The importance of nucleic acids in biology relies on their ability to form complexes driven by complementary base pairing or to form other unique architectures.1 Taken together, these features make them important targets for biomedical strategies aimed at modulating the nucleic-acid-driven processes on the basis of pathological dysfunctions. Different approaches to interfere with the nucleic acid cellular machinery make use of different classes of oligonucleotide analogs, such as nucleobase-containing peptides.211 Apart from these latter, whose nucleic acid binding ability is due to their nucleobase-decorated nature, other compounds can serve as efficient nucleic acid binders. These include alkaloids,12 benzodifurans,13,14 or pure peptides, which are more often used for modulating protein-based processes.15 In particular, in case of basic peptides the nucleic acid binding is due to their ionic interaction with anionic phosphate groups in nucleic acids.16

Polylysines (PLLs) are important cationic peptides with several biomedical applications. In fact, they suppress prion accumulation in spleen in neurodegenerative diseases17 and are part of contrast agent probes for magnetic resonance imaging18 and gene/drug delivery tools.19 The PLLs, produced chemically or microbiologically for various biotechnological purposes,2022 are oligomers/polymers formed by amidation of ε-amino groups of L-lysines. Moreover, intensive efforts led to the synthesis of dendrimeric α,ε-poly-L-lysines, tested as oligonucleotide delivery agents,23 and linear α,ε-oligo-L-lysines (AOL),24 object of our preliminary biological studies.24,25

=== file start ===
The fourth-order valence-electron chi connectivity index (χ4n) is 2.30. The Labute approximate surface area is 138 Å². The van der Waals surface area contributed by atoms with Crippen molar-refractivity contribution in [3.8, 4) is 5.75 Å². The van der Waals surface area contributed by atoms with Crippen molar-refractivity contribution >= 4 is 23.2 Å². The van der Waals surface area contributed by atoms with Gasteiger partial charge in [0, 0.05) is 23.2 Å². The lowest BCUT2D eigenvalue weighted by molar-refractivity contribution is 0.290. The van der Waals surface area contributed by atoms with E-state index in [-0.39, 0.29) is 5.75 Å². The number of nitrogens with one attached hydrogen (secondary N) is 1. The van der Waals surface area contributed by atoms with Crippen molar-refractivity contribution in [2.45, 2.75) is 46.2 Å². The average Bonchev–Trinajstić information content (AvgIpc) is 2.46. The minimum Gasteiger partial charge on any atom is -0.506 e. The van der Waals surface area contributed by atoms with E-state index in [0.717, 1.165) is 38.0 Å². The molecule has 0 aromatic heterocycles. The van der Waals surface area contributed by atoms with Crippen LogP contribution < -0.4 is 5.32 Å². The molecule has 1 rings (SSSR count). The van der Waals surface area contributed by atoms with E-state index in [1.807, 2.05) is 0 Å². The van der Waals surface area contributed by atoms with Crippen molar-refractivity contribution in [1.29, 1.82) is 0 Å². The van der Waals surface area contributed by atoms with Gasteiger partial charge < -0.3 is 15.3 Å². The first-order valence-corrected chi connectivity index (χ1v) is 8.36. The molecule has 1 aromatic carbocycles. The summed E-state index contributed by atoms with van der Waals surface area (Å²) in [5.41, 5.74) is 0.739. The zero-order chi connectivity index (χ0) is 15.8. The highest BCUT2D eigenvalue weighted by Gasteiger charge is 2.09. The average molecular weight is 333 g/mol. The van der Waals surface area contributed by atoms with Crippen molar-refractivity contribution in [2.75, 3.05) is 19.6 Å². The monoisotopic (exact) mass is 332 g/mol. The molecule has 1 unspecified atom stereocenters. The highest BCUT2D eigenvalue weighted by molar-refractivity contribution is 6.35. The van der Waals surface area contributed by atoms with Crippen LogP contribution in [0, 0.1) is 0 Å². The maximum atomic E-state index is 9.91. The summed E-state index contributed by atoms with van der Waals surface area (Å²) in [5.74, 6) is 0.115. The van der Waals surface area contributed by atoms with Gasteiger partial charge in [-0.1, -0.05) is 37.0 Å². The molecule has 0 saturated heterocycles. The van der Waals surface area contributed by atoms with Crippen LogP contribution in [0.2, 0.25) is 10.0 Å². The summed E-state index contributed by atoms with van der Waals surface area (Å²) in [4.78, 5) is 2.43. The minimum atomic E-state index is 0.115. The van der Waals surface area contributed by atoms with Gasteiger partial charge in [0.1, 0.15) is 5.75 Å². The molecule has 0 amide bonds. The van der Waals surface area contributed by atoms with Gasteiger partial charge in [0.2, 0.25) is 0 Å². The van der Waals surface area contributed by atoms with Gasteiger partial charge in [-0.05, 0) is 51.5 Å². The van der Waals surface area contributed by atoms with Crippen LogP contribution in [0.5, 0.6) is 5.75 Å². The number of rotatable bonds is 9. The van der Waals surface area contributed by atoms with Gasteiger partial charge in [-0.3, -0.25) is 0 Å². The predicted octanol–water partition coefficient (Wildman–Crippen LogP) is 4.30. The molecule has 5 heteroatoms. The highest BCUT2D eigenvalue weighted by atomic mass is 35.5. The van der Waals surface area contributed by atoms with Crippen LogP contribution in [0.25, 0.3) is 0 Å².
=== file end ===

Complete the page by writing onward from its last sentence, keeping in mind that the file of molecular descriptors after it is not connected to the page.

The encouraging properties such as water solubility and serum stability, previously found for the artificial AOL, prompted us to deepen its evaluation as a nucleic acid condensation agent. In addition, we explored the interaction of AOL with proteins, using bovine serum albumin (BSA) as a protein model.

Materials and methods


Polyinosinic acid (poly rI), polyribocytidylic acid (poly rC), and BSA were purchased from Sigma-Aldrich Co., while dA12 and dT12 (DNA) were obtained from Biomers. To obtain dA12/dT12 and poly rI:poly rC double-stranded (ds) systems, single-stranded (ss) nucleic acids were mixed in a 1:1 ratio and annealed by heating the sample to 95°C (over 5 minutes) and slowly cooling it to 4°C over 12 hours. Synthesis of (alpha-epsilon-lys)8–NH2 (AOL) was conducted according to a literature procedure.24 Circular dichroism (CD) spectra were recorded at 15°C on a Jasco J-715 spectropolarimeter, while ultraviolet (UV) spectra were recorded on an UV-vis Jasco model V-550 spectrophotometer equipped with a Peltier ETC-505T temperature controller, using a Hellma quartz cell with a light path of 1 cm and a Hellma Tandem quartz cell 2×0.4375 cm. CD and UV spectra were recorded in the 200–260 or 200–320 nm wavelength range.